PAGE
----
Chibana designated Miyahira as his successor. He had studied with Miyahira longer than any other student.

When Gusukuma died Sensei Iha then began training in Katsuya Miyahira’s dojo.

When I visit most non-Shidokan karate schools I thank God I was fortunate to meet Sensei Iha over 40 years ago and he accepted me as his student after putting me through what I realize now were a few intense trials of my character. Sensei teaches us kata, partner drills, kumite and bunkai. This is unheard of in most schools as they teach kata, maybe one-step partner drills, and sparring. Most karate and martial arts school have little to no self defense focus as their focus is on winning a tournament trophy or sparring match. We don’t spar more often in Shidokan because after getting beat up performing kumite and bunkai there isn’t a whole lot left to learn from sparring.

Our goal isn’t to win a trophy! Our goal is to arrive home safely after an unexpected violent encounter. We train to Not Lose! We don’t necessarily have to win.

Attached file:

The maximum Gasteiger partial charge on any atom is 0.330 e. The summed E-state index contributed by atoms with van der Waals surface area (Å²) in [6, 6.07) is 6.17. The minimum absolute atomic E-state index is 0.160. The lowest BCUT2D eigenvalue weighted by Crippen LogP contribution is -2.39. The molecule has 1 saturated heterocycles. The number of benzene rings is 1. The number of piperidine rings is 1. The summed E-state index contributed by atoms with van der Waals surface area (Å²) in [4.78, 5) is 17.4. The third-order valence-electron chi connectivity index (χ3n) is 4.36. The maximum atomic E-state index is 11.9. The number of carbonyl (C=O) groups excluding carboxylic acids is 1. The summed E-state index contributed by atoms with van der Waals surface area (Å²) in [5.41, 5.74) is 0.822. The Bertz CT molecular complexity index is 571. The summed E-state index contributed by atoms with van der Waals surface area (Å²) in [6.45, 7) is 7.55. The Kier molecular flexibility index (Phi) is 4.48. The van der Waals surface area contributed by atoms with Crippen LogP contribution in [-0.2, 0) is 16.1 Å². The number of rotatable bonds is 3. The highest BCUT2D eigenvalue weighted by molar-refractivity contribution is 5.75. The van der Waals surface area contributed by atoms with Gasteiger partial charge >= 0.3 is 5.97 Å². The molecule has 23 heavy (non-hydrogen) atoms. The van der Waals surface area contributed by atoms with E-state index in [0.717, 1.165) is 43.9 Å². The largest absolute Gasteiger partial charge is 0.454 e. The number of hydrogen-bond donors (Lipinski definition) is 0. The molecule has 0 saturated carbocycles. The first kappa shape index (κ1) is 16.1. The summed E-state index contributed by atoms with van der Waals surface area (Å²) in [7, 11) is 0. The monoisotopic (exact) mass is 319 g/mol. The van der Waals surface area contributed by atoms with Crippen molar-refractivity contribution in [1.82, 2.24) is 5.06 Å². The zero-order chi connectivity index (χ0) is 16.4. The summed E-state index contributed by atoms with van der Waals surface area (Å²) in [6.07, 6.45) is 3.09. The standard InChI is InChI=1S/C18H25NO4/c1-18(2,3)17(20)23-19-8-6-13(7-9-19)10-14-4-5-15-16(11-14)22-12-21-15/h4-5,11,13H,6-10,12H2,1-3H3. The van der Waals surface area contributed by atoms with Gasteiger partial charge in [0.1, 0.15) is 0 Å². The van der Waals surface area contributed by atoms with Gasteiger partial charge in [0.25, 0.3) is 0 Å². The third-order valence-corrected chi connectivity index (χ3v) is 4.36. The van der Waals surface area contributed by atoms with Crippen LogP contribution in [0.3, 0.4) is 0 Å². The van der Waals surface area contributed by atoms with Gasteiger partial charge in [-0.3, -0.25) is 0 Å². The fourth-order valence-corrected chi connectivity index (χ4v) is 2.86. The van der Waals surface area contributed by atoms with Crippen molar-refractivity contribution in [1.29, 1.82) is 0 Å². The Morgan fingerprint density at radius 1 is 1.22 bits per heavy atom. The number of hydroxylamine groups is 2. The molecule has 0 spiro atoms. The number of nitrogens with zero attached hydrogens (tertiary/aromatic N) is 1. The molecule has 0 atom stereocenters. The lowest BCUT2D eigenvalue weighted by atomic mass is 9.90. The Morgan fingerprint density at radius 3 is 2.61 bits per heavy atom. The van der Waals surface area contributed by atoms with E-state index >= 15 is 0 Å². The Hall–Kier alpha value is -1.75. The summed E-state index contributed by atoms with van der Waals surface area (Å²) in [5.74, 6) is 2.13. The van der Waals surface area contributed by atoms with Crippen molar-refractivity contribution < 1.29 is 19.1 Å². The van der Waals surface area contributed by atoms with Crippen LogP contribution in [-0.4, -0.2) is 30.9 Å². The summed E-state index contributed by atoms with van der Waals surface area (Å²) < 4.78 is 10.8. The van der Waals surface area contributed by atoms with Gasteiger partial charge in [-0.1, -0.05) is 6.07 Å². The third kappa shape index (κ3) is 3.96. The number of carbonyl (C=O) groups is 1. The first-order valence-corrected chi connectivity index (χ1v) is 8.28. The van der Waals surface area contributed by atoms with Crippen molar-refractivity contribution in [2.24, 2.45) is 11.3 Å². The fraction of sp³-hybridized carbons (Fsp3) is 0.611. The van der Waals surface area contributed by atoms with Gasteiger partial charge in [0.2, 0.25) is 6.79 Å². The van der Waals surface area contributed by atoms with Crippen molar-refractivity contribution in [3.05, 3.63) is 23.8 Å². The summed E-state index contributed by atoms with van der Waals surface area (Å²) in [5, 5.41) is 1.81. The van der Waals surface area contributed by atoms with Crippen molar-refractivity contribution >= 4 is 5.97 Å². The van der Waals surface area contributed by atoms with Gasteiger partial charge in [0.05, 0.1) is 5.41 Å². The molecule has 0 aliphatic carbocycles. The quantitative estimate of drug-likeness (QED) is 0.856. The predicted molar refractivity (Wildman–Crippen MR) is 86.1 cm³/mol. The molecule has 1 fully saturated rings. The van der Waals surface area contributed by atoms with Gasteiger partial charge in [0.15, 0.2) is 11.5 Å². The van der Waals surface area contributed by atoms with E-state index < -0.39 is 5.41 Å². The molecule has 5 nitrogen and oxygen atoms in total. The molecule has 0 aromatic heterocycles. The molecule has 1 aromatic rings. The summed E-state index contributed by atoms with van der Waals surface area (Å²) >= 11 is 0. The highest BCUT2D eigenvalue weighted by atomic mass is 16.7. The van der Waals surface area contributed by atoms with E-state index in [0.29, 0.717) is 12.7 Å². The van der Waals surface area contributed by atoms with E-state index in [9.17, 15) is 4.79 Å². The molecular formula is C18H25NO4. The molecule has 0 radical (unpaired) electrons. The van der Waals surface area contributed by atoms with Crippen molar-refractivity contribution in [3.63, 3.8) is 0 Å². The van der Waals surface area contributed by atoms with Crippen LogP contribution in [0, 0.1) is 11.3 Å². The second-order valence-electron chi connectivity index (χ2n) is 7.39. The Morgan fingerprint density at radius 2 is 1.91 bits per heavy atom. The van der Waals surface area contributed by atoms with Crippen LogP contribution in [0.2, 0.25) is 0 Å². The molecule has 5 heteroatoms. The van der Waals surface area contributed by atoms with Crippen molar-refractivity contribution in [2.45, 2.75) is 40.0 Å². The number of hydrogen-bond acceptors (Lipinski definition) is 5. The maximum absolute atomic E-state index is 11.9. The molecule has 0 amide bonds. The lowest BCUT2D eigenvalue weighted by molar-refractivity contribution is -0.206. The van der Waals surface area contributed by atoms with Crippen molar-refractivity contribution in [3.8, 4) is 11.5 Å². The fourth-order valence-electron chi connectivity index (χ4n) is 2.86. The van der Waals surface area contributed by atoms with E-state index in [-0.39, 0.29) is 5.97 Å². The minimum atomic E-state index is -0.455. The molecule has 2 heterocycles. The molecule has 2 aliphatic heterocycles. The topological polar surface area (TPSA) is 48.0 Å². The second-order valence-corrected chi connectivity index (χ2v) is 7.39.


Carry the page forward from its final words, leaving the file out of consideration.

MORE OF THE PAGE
One interesting note: Patrick McCarthy is recognized as the Western World’s foremost Karate Historian and Researcher. He founded Koryu Uchinadi (KU), an open self defense school and organization, after being unable to get answers to “why do we do this?” from Okinawan Karate Masters. He studied and lived in Okinawa, Japan, and China, too. I often marvel at how many of his KU applications are similar to Iha’s Beikoku Shidokan applications. In my conversations with Mr. McCarthy I discovered that Sensei Iha’s first instructor, Shinpan (Shiroma) Gusakuma, was also the instructor of Patrick McCarthy’s teacher, Hiroshi Kinjo. Talk about apples not falling far from the trees.

Thanks for reading!

Robert Roberto Curtis

Beikoku Shidokan Shorin Ryu Karate, 8th Dan, Kyoshi

Virginia Okinawan Karate Dojo, 6416 Grovedale Dr., Alexandria, VA 22310

Essential Teachings of Shidokan Karate

Essential Teachings of Shidokan Karatedo